For Polanski fans, The Fearless Vampire Killers is a bit of an anomaly in his filmography. It’s pretty light weight, but it’s also a great example of a filmmaker smitten by a star. Tate radiates the screen, and this is probably the finest film in her tragically short career.
2. Tess (1979)
In a wonderfully touching sequence in OUATIH we see Sharon Tate (Margot Robbie) picking up a specially ordered copy of Thomas Hardy’s 1892 novel of doomed love “Tess of the d’Urbervilles” as a gift for her husband, Roman Polanski (Rafał Zawierucha). Tate was said to have greatly admired the book and to have suggested Polanski adapt it into a feature film. And a decade later he did just that, offering up a precise and perceptive adaptation.
Nasstassja Kinski is radiant as Tess, an ill-fated country girl born of nobility who lost her baby, the product of rape, and later meets and falls in love with Angel (Peter Firth). On their wedding night Tess comes clean with Angel about her tragic past only to be rejected by him. From here the plot thickens and Kinski’s starpower is almost blinding. She carries the movie so well and is so utterly compelling, no matter how much pessimistic fatalism befalls her and the narrative, Tess is never less than illustrious.
In his glowing review Roger Ebert wrote: “It is a beautifully visualized period piece that surrounds Tess with the attitudes of her time – attitudes that explain how restricted her behavior must be, and how society views her genuine human emotions as inappropriate. This is a wonderful film.”
Tess is dedicated “To Sharon” and what a beautiful and heartbreaking dedication that is.
1. The Long Goodbye (1973)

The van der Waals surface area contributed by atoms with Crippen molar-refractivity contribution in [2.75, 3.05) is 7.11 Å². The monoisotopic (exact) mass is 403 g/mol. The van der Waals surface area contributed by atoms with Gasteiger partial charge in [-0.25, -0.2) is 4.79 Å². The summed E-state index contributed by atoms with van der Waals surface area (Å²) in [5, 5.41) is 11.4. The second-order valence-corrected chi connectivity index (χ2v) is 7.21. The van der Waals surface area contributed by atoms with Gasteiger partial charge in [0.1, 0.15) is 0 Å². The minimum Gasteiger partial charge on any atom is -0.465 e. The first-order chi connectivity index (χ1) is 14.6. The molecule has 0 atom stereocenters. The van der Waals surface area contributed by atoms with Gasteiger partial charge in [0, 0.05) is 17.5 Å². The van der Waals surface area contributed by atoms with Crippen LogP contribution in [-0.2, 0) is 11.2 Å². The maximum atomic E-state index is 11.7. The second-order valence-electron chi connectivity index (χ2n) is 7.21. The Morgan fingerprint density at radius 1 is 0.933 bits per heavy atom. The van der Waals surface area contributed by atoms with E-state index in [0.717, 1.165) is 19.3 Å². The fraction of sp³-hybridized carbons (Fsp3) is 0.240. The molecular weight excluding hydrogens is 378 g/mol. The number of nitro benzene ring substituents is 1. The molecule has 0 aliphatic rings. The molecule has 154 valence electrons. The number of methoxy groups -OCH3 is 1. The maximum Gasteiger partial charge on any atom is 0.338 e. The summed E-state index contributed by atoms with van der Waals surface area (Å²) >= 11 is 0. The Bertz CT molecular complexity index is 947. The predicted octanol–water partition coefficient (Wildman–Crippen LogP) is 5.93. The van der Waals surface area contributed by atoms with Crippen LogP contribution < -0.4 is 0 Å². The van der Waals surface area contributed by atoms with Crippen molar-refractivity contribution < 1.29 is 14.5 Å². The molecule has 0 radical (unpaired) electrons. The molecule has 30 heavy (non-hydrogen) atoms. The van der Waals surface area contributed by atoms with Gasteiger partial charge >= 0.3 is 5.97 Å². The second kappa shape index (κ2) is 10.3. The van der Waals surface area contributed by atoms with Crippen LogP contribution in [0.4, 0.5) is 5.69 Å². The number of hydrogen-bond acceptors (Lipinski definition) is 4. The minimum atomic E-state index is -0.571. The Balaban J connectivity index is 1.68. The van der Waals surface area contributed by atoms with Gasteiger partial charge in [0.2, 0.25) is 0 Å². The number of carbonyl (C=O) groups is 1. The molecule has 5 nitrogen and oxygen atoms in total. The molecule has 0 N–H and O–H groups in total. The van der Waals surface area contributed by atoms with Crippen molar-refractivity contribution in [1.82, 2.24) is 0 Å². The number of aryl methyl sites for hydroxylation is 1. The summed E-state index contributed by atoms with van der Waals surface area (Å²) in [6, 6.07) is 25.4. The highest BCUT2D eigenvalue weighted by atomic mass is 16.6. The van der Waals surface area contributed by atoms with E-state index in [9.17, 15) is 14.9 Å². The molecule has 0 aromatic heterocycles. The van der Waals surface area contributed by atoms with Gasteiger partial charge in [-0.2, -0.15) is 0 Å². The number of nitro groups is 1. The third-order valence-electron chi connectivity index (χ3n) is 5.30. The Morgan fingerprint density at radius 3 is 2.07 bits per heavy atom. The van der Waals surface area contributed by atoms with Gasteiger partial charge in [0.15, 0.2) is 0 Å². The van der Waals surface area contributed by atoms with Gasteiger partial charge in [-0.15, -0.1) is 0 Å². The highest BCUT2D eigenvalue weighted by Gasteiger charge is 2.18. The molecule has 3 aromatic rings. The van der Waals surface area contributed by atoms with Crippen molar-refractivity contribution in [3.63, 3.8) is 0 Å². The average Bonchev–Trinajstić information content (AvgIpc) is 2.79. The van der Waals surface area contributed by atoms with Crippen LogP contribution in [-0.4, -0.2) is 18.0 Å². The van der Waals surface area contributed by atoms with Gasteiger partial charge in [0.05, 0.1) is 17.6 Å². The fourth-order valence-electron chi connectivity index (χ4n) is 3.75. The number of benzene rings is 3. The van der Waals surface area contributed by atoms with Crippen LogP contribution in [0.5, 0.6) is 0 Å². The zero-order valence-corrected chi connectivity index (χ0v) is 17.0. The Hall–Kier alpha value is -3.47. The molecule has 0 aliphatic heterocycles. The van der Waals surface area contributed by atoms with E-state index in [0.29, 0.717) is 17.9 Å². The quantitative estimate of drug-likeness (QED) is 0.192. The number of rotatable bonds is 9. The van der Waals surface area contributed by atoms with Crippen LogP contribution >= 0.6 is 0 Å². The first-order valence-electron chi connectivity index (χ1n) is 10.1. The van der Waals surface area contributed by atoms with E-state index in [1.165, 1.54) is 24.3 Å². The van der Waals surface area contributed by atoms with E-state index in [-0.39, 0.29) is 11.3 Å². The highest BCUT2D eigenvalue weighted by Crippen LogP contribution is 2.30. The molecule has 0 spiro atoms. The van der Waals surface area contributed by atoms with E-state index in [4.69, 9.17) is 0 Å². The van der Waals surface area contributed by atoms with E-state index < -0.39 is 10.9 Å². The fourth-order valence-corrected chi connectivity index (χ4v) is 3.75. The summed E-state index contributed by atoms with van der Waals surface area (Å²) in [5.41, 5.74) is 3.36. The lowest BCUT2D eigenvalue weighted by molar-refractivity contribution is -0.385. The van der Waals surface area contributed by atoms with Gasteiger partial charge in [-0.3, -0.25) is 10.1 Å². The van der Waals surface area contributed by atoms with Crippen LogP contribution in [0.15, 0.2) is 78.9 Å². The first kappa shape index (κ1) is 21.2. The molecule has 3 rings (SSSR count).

This inspired Raymond Chandler adaptation ranks amongst Robert Altman’s very best as Elliot Gould plays Philip Marlowe, placing everyone’s favorite hard-boiled private eye in 1970s Los Angeles.
Gould is great, radiating his own brand of existential cool in the role, presenting Marlowe as a chain-smoking, cat-loving, compulsive verbalizer. Altman assigned a Rip Van Winkle accession to the well-loved detective, as if he awoke 30 years out of date, in a world that no longer needs him. Marlowe, hence given a fatalistic mind, is constantly trying to convince himself, and the audience, that he exists, despite the disdain evidenced all around him, that the world is moving on, tossing him and his antiquated profession to the curb, rather unceremoniously.
Both QT and Altman offer us affectionate glimpses of La La Land with this film and OUATIH. And there’s more than just a similarly lost protagonist walking the streets of LA that make the films so complementary of one another.
As with Altman’s best work – and the 70s was one hit after another for him – his fearless camera uses frequent pans, zooms, tilts, dollies, and cranes, consistently crashing with energy, and Tarantino makes several similar stylistic choices, though arguably to different effect.
The Long Goodbye and OUATIH presents celebrity-obsessed cynicism, smart aleck-y sneers, neo-noir despair, explosive bouts of violence, and pitch-dark comic relief. Both films, in their own distinct way, are masterpieces from two of the most exciting of American filmmakers.
Author Bio: Shane Scott-Travis is a film critic, screenwriter, comic book author/illustrator and cineaste. Currently residing in Vancouver, Canada, Shane can often be found at the cinema, the dog park, or off in a corner someplace, paraphrasing Groucho Marx. Follow Shane on Twitter @ShaneScottravis.